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Getting Started with Research: An Overview of the Process

A guide through the library research process. Contact a librarian for more!

Step 4 - Why evaluate sources?

Green document icon from Noun ProjectEvaluating sources is an important step of the research process. The evidence you choose to use for your research should accurately support what you are trying to argue and it should lend credibility to your work. If you cherry pick your sources, or find quotes that "kind of" fit in your paper, that can have the opposite effect.

How to Read a Scholarly Article (Video Tutorial)

Check out this short video from Western University on how to read a scholarly article.

Evaluating Your Sources (Video Tutorial)

Check out this short video from UNC Libraries on how to evaluate your sources of information.

Evaluating with 6 Question Words Infographic

6 Question Words

Long description of "Evaluating Information" for web accessibility

Thanks to IUPUI University Library for allowing reuse of this graphic under a Creative Commons license.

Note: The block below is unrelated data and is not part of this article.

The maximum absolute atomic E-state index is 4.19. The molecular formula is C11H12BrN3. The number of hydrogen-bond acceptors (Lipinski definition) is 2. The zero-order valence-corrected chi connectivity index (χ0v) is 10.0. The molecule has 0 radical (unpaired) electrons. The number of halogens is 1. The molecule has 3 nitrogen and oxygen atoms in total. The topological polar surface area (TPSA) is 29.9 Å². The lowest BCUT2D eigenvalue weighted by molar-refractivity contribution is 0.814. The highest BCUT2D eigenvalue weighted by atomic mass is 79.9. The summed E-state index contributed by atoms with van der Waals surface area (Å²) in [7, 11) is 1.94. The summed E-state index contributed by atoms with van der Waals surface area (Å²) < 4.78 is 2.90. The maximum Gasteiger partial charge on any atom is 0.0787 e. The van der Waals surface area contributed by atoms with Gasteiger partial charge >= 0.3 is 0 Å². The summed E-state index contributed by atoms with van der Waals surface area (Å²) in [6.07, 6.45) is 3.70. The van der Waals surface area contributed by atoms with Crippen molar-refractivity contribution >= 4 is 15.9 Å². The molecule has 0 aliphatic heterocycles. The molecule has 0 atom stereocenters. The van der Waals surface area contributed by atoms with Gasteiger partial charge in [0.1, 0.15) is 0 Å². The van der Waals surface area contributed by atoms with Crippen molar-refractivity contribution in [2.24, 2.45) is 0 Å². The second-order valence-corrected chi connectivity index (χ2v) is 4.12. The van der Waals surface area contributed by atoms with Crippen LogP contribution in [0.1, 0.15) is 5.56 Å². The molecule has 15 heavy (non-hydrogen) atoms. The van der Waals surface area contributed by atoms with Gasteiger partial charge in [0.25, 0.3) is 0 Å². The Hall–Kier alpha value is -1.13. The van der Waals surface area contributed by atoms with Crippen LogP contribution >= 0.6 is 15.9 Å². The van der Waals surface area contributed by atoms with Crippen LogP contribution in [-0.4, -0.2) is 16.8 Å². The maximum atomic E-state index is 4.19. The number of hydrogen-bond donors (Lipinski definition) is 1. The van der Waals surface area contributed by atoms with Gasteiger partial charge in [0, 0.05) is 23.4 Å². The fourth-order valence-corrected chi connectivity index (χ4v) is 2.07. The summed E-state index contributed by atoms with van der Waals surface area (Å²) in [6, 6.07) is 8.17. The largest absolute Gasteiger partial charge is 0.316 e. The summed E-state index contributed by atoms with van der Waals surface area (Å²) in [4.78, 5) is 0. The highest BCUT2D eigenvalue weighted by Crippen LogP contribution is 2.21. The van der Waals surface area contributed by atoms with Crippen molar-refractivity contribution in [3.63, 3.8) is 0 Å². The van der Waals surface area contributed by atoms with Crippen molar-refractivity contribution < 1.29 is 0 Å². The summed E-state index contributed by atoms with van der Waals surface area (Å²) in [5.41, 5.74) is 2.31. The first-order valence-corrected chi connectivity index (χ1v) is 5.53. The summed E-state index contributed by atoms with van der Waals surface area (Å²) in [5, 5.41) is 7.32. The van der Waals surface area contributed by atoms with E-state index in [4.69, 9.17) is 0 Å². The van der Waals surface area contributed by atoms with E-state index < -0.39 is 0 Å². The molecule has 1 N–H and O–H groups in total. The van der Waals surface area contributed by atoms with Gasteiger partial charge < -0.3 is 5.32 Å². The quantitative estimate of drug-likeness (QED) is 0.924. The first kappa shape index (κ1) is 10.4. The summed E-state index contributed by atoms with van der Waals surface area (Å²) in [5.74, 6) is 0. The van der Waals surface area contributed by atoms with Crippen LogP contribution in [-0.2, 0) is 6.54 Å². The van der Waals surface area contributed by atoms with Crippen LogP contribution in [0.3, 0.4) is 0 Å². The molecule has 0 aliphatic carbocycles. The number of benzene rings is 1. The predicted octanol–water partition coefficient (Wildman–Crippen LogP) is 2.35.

Is your Journal "Peer Reviewed" or "Refereed"?

How can I be sure my journal article is scholarly?

Many databases offer the option to search for "peer-reviewed" journal articles - those are academic articles reviewed by the authors' peers for accuracy during the editing and publishing process.

If you are using a database that does not have this filter option, or if you find an article citation somewhere else, you can check if the article was published in a "peer-reviewed" journal or magazine by using Ulrichsweb.

  1. Search for your journal or magazine by title
  2. Look for a little black and white striped referee jersey icon next to its name Referee jersey icon from Ulrichsweb serials directory 
  3. The Content Type will say "Academic/Scholarly"

Ulrichsweb screen shot of journal entry

Step 4 - Pause to Reflect

Person icon with thought bubbleWhen evaluating sources of information for accuracy and credibility, there are many aspects of the source that you can consider.  One source that might not fit your research question could still be useful to someone else, so it's not helpful to think about "good" or "bad" sources. Most importantly, if a resource is from a trustworthy author or organization and helps you answer your research question, then you have identified a useful source. Please contact your instructor or a librarian if you would like more help!

University of Oregon Libraries
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97403-1299
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